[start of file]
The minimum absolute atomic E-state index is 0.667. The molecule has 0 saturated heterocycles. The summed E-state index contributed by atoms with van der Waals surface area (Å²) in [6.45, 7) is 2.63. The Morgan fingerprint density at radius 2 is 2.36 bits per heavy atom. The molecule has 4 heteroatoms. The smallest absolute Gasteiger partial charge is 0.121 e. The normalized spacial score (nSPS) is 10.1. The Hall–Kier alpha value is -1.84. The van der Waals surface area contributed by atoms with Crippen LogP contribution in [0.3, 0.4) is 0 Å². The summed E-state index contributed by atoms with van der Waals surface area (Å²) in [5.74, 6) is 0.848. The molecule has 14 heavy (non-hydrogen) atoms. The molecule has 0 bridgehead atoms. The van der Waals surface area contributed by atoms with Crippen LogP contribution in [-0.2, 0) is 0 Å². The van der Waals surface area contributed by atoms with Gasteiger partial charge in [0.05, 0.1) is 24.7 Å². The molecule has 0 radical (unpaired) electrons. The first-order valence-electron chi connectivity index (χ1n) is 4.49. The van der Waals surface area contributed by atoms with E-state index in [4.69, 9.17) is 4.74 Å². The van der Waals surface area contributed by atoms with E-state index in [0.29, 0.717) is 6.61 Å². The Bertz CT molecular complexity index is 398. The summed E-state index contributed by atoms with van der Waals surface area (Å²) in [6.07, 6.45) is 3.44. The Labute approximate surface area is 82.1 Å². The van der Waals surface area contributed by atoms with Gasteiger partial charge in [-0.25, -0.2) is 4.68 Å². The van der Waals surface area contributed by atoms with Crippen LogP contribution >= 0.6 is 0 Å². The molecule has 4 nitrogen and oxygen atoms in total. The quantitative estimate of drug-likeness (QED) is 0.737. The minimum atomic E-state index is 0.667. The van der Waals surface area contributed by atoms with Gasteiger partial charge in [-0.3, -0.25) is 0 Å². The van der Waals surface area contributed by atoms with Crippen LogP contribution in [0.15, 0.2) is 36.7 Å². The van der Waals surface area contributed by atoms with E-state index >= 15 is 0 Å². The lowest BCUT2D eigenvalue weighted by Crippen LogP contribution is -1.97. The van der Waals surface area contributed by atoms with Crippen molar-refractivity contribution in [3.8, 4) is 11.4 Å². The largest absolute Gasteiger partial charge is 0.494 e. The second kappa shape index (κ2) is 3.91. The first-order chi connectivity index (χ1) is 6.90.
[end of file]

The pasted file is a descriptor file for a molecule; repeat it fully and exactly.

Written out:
The minimum absolute atomic E-state index is 0.667. The molecule has 0 saturated heterocycles. The summed E-state index contributed by atoms with van der Waals surface area (Å²) in [6.45, 7) is 2.63. The Morgan fingerprint density at radius 2 is 2.36 bits per heavy atom. The molecule has 4 heteroatoms. The smallest absolute Gasteiger partial charge is 0.121 e. The normalized spacial score (nSPS) is 10.1. The Hall–Kier alpha value is -1.84. The van der Waals surface area contributed by atoms with Crippen LogP contribution in [0.3, 0.4) is 0 Å². The summed E-state index contributed by atoms with van der Waals surface area (Å²) in [5.74, 6) is 0.848. The molecule has 14 heavy (non-hydrogen) atoms. The molecule has 0 bridgehead atoms. The van der Waals surface area contributed by atoms with Crippen LogP contribution in [-0.2, 0) is 0 Å². The van der Waals surface area contributed by atoms with Gasteiger partial charge in [0.05, 0.1) is 24.7 Å². The molecule has 0 radical (unpaired) electrons. The first-order valence-electron chi connectivity index (χ1n) is 4.49. The van der Waals surface area contributed by atoms with E-state index in [4.69, 9.17) is 4.74 Å². The van der Waals surface area contributed by atoms with E-state index in [0.29, 0.717) is 6.61 Å². The Bertz CT molecular complexity index is 398. The summed E-state index contributed by atoms with van der Waals surface area (Å²) in [6.07, 6.45) is 3.44. The Labute approximate surface area is 82.1 Å². The van der Waals surface area contributed by atoms with Gasteiger partial charge in [-0.25, -0.2) is 4.68 Å². The van der Waals surface area contributed by atoms with Crippen LogP contribution >= 0.6 is 0 Å². The molecule has 4 nitrogen and oxygen atoms in total. The quantitative estimate of drug-likeness (QED) is 0.737. The minimum atomic E-state index is 0.667. The van der Waals surface area contributed by atoms with Gasteiger partial charge in [-0.3, -0.25) is 0 Å². The van der Waals surface area contributed by atoms with Crippen LogP contribution in [0.15, 0.2) is 36.7 Å². The van der Waals surface area contributed by atoms with E-state index >= 15 is 0 Å². The lowest BCUT2D eigenvalue weighted by Crippen LogP contribution is -1.97. The van der Waals surface area contributed by atoms with Crippen molar-refractivity contribution in [3.8, 4) is 11.4 Å². The largest absolute Gasteiger partial charge is 0.494 e. The second kappa shape index (κ2) is 3.91. The first-order chi connectivity index (χ1) is 6.90.